The goal is for all students to be learning grade-level content. If children have gaps in their knowledge from previous grades, those are addressed in the context of grade-level work—rather than going back to reteach entire past units. (Read more about acceleration here.) It’s an alternative to remedial classes, which can trap students who are already behind on a lower track, while their peers continue to move forward to higher level material.
In Lenoir, this means “front-loading,” Long said. For example, 3rd graders are about to start a geometry unit. That means that tutors will soon begin reviewing with students what they have already learned about two-dimensional shapes, and previewing new concepts. That will ideally set kids up for success in the whole-class geometry lessons, Long said.
Long walks tutors through new content and helps them plan. “Because we’re included in those decisions and included in those data meetings, we’re able to see what the kids still need,” said Stacey Cantu, a math tutor in the district.
Long doesn’t have to develop the tutoring materials herself—those come through Zearn, the math platform with which the state has contracted.
The district doesn’t use an outside provider for reading, though, so the instructional coach in that subject has created resources herself—“a really large lift,” said Shawn Walker, the district’s student success coordinator. Still, he’s hopeful that this work put in on the front end will yield dividends in the long run, when future years’ tutors can use the plans the reading coach has created.
Building communication and support for tutors
In Lenoir, tutoring content is coordinated at the district level. Tutors use common resources and have similar goals with their lessons—e.g., prepare students for the 3rd grade geometry unit—even as they tailor specific support to individual student needs. Not all districts have been able to create these common supports.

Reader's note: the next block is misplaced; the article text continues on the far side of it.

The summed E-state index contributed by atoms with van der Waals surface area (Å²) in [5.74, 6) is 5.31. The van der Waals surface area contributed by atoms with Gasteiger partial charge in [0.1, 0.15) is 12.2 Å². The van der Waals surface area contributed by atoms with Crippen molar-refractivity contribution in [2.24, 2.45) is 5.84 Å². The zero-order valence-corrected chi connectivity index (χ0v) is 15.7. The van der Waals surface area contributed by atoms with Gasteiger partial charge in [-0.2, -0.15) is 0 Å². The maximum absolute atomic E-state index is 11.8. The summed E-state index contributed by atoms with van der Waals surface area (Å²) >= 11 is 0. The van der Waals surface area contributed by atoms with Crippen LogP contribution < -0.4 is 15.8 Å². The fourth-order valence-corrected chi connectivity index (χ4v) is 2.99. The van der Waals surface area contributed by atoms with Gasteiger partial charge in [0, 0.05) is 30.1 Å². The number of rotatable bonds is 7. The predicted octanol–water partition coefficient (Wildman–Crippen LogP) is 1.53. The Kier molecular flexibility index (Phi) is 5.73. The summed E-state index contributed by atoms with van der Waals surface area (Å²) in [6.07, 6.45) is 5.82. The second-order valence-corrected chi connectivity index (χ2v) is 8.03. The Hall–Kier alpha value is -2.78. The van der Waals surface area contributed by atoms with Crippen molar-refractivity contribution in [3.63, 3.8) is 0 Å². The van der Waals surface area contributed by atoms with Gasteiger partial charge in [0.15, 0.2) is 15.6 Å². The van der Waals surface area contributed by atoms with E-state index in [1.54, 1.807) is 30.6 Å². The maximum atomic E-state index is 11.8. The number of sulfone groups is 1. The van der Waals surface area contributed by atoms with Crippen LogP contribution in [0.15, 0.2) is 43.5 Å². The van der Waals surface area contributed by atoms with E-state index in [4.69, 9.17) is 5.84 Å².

But there are other methods programs use to align tutoring to instruction. The preservice students at Wittenberg, in Ohio, use their college instructors as a resource, said Farley.
The college students have some background from their coursework in how to teach concepts that their tutees are struggling with. But often, Farley said, “for better or worse, our tutors are learning this content as they go.”
The tutors get information about student needs from the kids’ classroom teachers, and then design activities with help from their instructors.
Creating a support system like this can be trickier in programs where tutors don’t have an education background.
Benjamin Morris, a cybersecurity consultant in California, is a math tutor at a charter school in the Los Angeles Unified School District. The organization he volunteers for, EnCorps, recruits STEM professionals as volunteers.
Morris has information about what their tutee is learning in math class, and the district provides them with materials to use. But Morris says he still wants more guidance on how to put those resources into practice.
Sometimes the student he’s working with is struggling to grasp an idea, and he’s not exactly sure how to break it down step by step. The biggest challenge, they said, is “needing to simplify constantly and make sure that it’s at a level that’s accessible for the students.”
The platform that houses tutoring materials for this Los Angeles school, a nonprofit called ASSISTments, has heard this kind of feedback from tutors. In response, the platform is planning on adding a new feature next year, said Britt Neuhaus, the group’s vice president of program and partnerships.
The addition will be able to recommend specific practice problems based on students’ abilities and areas of need, she said.
Such refinement is likely to continue in districts across the country as school systems move past the initial growing pains of launching tutoring programs, said Loeb.
“I do think that as districts have success in tutoring, and see student learning—and I do believe that’s starting to happen—then they’ll start to think more about how they embed it, and link it more deeply to the rest of the work they’re doing in schools,” she said.
A version of this article appeared in the March 15, 2023 edition of Education Week as Why Connecting Tutoring to Curriculum Could Make It More Effective